A Seattle Times review of complaints filed in Washington showed the companies tended to release merchants from their leases if they complained to the attorney general’s office.
Northern Leasing spokesman Philip Hauserman said the 17-year-old company has little control over the independent salespeople who supply the equipment the company finances, but that it has cut ties to salespeople who generate complaints.
Hauserman also said the complaints represent a small fraction of the company’s 450,000 active leases, and are to be expected from a company its size.
While the Federal Trade Commission and some states, including Washington, have successfully sued leasing companies accused of misrepresenting their services, law-enforcement officers and plaintiff attorneys say the practice is still widespread.
“It’s one big outfit with 5 million hydra heads,” said Krishnan Chittur, an attorney who is seeking class-action status in a suit he filed against Northern Leasing in New York, where the company is based. “There’s a whole lot of them all over the country. But the modus operandi is the same.”
First, a sales call
Here’s how it works, according to merchants who have complained: A salesperson calls or drops in, and typically promises the merchant he can get them a better deal on debit- or credit-card machines that most small businesses consider key to their survival.
After the papers are signed, the salesperson becomes hard to pin down, and accountability evaporates. Calls to the leasing company typically generate the same reply: The salesman is not our employee, and you signed a contract that we intend to enforce.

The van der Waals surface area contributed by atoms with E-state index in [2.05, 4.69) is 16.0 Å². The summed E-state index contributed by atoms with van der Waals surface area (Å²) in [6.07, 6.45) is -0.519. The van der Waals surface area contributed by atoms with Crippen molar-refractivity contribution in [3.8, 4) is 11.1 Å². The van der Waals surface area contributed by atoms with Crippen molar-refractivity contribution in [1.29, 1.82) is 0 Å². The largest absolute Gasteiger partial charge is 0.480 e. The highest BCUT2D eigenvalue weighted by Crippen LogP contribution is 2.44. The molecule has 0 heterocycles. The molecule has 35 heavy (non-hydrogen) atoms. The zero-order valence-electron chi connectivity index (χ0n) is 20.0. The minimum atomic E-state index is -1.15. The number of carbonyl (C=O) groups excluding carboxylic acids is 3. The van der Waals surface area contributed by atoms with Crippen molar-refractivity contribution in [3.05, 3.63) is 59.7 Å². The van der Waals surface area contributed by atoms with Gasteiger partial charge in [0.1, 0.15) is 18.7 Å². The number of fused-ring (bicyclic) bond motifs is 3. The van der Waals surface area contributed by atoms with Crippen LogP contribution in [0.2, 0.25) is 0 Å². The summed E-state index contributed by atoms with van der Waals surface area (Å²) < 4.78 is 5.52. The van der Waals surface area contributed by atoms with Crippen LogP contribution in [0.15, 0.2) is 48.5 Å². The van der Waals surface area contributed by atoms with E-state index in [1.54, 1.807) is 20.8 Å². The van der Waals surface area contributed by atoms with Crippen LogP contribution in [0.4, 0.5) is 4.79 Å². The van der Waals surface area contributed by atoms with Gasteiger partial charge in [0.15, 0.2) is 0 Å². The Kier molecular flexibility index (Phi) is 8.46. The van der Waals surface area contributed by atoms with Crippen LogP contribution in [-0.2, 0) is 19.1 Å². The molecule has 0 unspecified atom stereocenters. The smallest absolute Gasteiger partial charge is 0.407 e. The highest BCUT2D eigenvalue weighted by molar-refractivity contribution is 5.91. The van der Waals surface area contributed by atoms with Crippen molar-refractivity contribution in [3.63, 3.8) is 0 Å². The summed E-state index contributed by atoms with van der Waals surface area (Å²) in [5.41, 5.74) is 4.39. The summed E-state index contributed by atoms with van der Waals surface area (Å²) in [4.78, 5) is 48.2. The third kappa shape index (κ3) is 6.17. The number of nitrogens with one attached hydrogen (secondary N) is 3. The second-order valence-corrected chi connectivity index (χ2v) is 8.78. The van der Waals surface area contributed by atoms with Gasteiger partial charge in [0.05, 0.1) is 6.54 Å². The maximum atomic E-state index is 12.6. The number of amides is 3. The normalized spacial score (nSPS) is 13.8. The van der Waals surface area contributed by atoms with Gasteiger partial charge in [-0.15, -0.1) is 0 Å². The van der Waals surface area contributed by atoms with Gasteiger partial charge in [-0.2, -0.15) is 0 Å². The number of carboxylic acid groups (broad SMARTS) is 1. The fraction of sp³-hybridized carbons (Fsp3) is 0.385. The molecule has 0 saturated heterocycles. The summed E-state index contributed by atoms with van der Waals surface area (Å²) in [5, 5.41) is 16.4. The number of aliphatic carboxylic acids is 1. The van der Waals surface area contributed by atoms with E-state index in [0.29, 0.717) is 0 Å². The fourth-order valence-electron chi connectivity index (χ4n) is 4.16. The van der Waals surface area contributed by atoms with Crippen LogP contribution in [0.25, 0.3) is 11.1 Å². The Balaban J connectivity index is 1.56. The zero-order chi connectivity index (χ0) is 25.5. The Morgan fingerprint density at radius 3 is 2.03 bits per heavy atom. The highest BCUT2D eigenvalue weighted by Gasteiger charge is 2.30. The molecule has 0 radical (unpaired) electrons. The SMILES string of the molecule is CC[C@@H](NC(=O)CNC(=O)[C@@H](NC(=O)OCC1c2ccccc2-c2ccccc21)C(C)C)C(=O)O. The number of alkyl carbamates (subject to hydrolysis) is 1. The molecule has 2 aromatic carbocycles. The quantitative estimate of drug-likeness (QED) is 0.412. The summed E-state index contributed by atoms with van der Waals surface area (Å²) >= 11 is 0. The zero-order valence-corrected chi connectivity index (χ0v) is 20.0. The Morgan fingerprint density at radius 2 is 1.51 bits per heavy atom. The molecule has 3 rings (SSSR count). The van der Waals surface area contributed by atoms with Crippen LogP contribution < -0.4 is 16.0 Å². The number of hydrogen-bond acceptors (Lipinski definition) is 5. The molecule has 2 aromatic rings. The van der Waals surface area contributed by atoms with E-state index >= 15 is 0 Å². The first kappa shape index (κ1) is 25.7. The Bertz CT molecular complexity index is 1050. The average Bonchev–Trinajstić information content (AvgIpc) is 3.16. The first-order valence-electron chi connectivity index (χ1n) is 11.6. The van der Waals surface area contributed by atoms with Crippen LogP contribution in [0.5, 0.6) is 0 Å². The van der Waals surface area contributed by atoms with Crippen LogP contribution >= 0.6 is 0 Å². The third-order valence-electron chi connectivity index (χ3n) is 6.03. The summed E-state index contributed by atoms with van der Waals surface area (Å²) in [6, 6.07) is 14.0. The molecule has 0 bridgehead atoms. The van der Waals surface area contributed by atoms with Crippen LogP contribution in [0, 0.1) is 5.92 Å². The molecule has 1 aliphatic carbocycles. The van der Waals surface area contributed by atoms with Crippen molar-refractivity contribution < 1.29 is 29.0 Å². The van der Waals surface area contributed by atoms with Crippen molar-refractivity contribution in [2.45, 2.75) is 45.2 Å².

The salesman is, in fact, an independent operator who is paid commissions by the leasing company and who earns monthly residuals by another company that process the credit- and debit-card charges.
When the merchant does get a copy of the contract, he or she learns it’s four pages instead of one, and the terms sometimes don’t match those offered by the salesman.
Frustrated and angry, the merchant stops paying the lease and even shuts down bank accounts to prevent the leasing company from automatically deducting money. That’s when the collections calls start.
If the phone calls don’t work, the leasing company files suit in New York, making it more expensive for businesses located elsewhere to fight the lease than to just pay it off.